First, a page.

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Weather-Ready Windows

Construction How-To, Energy Efficiency, Waterproofing, Windows & Doors October 1, 2013 Sonia


In this two-phase project old windows are upgraded with energy-efficient vinyl replacements, plus the surrounding wood trim is protected with aluminum wrap.

By Matt Weber

 

 

 

 

 

New windows look great, save energy and require less routine maintenance, making window replacement a top project on many homeowner wish lists. The EHT staff recently participated in a window project where old, rotted wooden windows were replaced with energy-efficient vinyl units from Simonton Windows. This article chronicles the job, from pulling out the old to putting in the new.

The replacement units from Simonton not only look beautiful, but the Low-E design significantly reduces heat transfer to save on energy bills. Plus, the vinyl construction won’t require constant repainting, glazing or other associated maintenance.

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When it comes to maintenance, wooden windows require a lot. If the windows aren’t maintained with glazing, caulking and exterior-grade paint, the wood will rot. That’s what happened to eleven windows, a mix of double-hung and bay styles, on our project house. The most evident rot was along the sill of the bay windows in the front and back of the house. The lack of overhang above the windows meant that the sill was taking the full brunt of the rainfall. In fact, the sill of the single-pane bay in the front had rotted to the point that the wood could no longer support the weight of the glass.

Wood rot is caused by a fungus that thrives on dead wood in moist environments. It can wreak havoc on wood windows.

Wood rot is caused by a fungus that thrives on dead wood in moist environments. It can wreak havoc on wood windows.

The bay window actually sunk down into the rotted wood and opened a gap at the top of the frame, allowing significant airflow in and out of the home.

The solution was to remove the old window, rebuild the sill plate, then replace with a new vinyl unit. As a belt-and-suspenders approach to protection, the installers at Lifetime Windows & Doors “wrapped” the surrounding wood trim with aluminum. Here is how it’s done.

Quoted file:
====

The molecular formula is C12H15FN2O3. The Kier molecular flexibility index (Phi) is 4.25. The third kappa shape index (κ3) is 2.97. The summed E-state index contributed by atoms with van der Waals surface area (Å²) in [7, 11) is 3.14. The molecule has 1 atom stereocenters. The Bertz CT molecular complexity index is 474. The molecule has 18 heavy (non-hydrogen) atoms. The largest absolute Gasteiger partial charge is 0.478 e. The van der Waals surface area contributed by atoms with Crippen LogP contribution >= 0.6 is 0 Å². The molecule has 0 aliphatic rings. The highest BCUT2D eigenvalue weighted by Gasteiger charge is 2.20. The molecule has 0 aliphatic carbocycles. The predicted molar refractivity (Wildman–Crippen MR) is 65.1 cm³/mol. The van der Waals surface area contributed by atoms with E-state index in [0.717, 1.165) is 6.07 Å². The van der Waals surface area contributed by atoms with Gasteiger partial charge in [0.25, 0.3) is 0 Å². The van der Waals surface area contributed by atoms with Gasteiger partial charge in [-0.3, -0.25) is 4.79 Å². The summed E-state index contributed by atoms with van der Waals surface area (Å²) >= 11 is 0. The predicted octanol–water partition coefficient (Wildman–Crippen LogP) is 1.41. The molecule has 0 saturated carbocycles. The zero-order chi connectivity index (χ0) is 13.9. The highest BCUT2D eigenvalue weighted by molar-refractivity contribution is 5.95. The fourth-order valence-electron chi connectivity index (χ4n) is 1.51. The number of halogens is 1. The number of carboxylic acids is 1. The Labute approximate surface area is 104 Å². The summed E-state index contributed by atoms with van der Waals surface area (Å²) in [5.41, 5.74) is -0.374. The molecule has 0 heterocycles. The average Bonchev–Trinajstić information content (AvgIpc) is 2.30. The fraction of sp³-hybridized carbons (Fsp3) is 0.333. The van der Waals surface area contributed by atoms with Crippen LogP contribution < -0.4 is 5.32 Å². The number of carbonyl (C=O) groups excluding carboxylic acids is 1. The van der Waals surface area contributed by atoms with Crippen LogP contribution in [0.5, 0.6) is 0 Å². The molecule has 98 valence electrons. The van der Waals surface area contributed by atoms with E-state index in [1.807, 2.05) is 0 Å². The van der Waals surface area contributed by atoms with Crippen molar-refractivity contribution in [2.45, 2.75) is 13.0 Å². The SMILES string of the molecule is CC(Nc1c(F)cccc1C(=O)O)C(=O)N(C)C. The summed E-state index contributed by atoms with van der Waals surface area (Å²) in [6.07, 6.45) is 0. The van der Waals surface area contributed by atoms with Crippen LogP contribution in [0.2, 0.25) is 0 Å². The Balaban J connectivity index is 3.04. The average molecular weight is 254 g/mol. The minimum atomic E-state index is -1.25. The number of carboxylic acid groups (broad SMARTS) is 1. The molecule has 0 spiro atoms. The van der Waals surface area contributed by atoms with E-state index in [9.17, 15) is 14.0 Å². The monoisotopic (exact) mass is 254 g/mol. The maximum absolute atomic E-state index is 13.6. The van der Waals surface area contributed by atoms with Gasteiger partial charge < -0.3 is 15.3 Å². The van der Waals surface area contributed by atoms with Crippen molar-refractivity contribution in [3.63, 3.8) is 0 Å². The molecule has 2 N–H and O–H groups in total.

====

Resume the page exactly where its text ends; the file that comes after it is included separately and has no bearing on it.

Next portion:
First step is to cut away all rotten wood for replacement.

First step is to cut away all rotten wood for replacement.

On some windows water intrusion had resulted in sills that were completely ruined by rot.

On some windows water intrusion had resulted in sills that were completely ruined by rot.

Benefits of Replacement

The necessary maintenance of older windows is one of the biggest complaints of homeowners, particularly of those with wood-framed windows. Painted windows require regular TLC—scraping, glazing, caulking, re-painting—to seal out the water and protect the wood from rot. New windows made with vinyl or aluminum can eliminate this hassle. The need to prevent or repair rot is one of the main reasons homeowners across America are opting for “non-wood” window replacements.

Vinyl replacement units offer smooth operation, modern decorative options and less maintenance. Unlike wood, vinyl windows and doors will never rot or require repainting. And unlike aluminum, vinyl windows and doors will never pit or flake. Today’s windows are made from the highest quality vinyl and require almost no maintenance. In fact, an occasional washing will keep them looking like new for years.

Plus, energy-efficient vinyl windows offer increased comfort and lower utility bills. New units constructed with double-paned, Low-E glass filled with harmless Argon or Krypton gas can reduce the home’s power bill in the years to come. The gasses are denser than air and serve as a thermal barrier, reducing the transfer of heat and cold through the window.

Lifetime Windows and Doors